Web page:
2019 Volume 68 Issue 12 Pages 2-19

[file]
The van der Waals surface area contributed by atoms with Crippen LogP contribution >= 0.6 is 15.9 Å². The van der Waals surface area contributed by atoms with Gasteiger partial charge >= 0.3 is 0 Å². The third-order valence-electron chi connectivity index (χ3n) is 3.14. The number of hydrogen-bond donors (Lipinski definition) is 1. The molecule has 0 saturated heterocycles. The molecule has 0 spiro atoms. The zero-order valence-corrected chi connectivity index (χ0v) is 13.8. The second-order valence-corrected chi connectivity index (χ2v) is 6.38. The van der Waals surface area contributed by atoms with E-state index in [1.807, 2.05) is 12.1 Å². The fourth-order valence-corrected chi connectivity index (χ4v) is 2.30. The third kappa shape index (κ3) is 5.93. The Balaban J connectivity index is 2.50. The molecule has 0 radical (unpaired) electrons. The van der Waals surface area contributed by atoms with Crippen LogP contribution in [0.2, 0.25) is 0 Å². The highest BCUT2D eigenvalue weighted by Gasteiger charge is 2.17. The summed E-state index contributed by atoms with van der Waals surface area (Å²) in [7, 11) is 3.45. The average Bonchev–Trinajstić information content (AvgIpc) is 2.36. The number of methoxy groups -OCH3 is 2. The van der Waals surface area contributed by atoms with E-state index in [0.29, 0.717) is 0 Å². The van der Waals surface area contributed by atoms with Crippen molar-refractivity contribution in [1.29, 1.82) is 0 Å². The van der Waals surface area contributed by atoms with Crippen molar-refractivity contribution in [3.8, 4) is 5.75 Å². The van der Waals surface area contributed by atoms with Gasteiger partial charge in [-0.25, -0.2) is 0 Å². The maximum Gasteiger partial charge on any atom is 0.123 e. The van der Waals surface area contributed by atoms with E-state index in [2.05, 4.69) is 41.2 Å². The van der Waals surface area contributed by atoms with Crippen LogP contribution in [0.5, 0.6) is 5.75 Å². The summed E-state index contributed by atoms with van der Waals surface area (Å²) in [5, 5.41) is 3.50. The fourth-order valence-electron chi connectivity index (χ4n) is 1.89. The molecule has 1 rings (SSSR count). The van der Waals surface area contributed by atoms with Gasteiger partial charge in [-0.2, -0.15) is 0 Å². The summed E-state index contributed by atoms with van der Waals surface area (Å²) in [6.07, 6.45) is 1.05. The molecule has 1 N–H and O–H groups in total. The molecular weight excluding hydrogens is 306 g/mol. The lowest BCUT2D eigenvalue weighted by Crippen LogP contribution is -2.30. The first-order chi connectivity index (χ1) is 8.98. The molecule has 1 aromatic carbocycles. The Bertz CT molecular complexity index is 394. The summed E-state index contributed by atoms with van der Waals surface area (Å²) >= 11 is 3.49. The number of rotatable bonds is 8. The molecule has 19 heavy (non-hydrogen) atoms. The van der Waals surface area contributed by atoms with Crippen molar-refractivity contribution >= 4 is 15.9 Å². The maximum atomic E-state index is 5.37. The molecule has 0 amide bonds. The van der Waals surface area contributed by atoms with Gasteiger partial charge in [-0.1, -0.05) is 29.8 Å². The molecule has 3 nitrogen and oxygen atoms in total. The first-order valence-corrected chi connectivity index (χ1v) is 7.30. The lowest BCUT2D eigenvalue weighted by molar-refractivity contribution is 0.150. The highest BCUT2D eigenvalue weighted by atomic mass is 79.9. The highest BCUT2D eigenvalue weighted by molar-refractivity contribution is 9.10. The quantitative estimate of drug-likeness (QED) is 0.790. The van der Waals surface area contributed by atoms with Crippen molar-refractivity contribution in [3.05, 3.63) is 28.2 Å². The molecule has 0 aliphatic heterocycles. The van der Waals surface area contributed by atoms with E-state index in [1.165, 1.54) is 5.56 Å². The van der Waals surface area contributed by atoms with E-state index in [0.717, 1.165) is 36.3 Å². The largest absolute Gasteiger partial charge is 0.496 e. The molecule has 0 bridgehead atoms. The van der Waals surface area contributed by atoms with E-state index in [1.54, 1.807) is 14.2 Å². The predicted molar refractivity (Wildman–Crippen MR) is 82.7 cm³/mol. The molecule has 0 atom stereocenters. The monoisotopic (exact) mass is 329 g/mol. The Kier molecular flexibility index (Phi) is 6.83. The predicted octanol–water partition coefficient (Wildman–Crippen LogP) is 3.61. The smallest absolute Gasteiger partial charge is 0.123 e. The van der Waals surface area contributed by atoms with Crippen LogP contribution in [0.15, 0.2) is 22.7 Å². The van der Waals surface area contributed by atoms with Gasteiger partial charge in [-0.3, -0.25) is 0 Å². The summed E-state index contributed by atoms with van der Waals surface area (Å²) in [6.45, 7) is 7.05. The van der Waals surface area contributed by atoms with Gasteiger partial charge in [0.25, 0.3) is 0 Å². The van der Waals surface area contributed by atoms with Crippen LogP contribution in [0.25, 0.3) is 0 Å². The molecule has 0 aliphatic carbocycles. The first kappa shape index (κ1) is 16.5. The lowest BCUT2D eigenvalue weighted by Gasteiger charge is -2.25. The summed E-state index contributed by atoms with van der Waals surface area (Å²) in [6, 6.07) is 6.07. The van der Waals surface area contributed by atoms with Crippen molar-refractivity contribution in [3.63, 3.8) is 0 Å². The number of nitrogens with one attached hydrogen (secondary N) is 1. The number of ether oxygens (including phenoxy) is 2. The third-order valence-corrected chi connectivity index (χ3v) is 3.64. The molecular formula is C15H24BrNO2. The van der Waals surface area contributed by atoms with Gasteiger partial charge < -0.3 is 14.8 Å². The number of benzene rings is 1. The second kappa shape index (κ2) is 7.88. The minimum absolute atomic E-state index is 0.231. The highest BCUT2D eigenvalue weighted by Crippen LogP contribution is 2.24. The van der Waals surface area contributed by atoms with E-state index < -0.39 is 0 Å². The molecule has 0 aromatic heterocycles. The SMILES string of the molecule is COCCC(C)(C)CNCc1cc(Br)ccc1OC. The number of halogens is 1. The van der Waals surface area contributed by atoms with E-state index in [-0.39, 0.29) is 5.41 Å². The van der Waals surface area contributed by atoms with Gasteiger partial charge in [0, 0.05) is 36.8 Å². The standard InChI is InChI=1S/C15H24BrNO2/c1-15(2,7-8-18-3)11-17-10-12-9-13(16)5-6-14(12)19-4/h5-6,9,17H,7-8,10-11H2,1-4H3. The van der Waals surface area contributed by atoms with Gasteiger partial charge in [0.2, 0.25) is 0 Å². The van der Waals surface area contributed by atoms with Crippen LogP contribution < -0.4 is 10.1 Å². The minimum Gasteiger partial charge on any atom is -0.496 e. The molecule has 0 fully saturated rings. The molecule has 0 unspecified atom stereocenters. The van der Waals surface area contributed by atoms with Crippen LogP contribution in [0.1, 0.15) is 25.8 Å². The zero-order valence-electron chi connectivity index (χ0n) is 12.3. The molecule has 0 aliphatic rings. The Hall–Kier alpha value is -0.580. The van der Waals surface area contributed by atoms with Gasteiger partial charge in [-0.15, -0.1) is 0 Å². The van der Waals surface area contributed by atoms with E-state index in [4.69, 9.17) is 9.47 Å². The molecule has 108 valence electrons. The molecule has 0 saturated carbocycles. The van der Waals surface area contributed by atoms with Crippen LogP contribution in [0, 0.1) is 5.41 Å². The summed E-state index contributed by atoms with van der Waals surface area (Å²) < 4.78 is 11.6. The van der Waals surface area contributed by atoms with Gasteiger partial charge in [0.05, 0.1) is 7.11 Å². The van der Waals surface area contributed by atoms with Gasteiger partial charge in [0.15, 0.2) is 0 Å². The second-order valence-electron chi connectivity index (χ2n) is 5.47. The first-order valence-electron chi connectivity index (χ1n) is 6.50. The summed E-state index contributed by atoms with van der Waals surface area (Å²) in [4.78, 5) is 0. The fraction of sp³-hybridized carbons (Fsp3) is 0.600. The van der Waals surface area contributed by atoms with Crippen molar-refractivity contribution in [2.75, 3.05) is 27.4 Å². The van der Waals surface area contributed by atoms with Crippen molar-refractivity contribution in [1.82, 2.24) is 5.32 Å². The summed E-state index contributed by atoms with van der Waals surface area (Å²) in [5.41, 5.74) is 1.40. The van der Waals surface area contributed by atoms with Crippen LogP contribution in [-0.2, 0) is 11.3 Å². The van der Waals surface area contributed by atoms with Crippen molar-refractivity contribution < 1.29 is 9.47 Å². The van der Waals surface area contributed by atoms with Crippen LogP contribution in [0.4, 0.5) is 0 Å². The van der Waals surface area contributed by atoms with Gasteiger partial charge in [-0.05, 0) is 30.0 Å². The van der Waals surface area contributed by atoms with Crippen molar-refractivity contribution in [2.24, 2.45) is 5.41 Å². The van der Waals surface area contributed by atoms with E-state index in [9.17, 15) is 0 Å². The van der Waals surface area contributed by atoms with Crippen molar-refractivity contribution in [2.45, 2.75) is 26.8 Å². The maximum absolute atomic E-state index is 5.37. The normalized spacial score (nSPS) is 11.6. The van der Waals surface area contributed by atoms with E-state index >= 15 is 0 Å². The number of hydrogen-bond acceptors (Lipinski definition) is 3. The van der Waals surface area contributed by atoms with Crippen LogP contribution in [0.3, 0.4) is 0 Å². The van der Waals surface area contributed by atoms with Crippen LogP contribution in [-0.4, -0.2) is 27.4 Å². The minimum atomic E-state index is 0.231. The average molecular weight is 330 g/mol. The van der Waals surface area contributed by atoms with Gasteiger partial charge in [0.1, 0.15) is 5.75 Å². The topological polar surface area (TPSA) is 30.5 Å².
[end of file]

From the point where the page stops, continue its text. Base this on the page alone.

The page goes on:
The series “Oral History of Broadcasting” has been conducting interviews with an aim to trace the history of broadcasting from the testimonies of people involved in broadcasting by adopting the research methodology of oral history. This paper features the broadcasting history of post-war Okinawa. After WWII, Okinawa came under the direct rule of the U.S. military forces and was totally detached from the mainland Japan in terms of politics, economy, and legal system, which was extended to social and cultural aspects. Broadcasting history was no exception: how it began and how it developed was entirely different from that in the mainland Japan. In the ruins where broadcast function had been completely lost, a radio broadcast service was launched from scratch by the U.S. military and gradually evolved into an established entity while being tossed up and down by the Japanese and U.S. governments as well as social landscapes. Here is a person who has been deeply involved in the process, experiencing each critical stage: Chosei Kabira, former President of Okinawa Hoso Kyokai (OHK) [Okinawa Public Broadcasting System].Mr. Kabira is a rare figure who has been involved in broadcasting all the way from the launch of broadcasting in the post-war period to the reversion of Okinawa to Japan.This paper focuses on how Chosei Kabira thought and acted at each phase as an individual broadcaster and what prompted him to do so, as an attempt to vividly elucidate the history of broadcasting in Okinawa.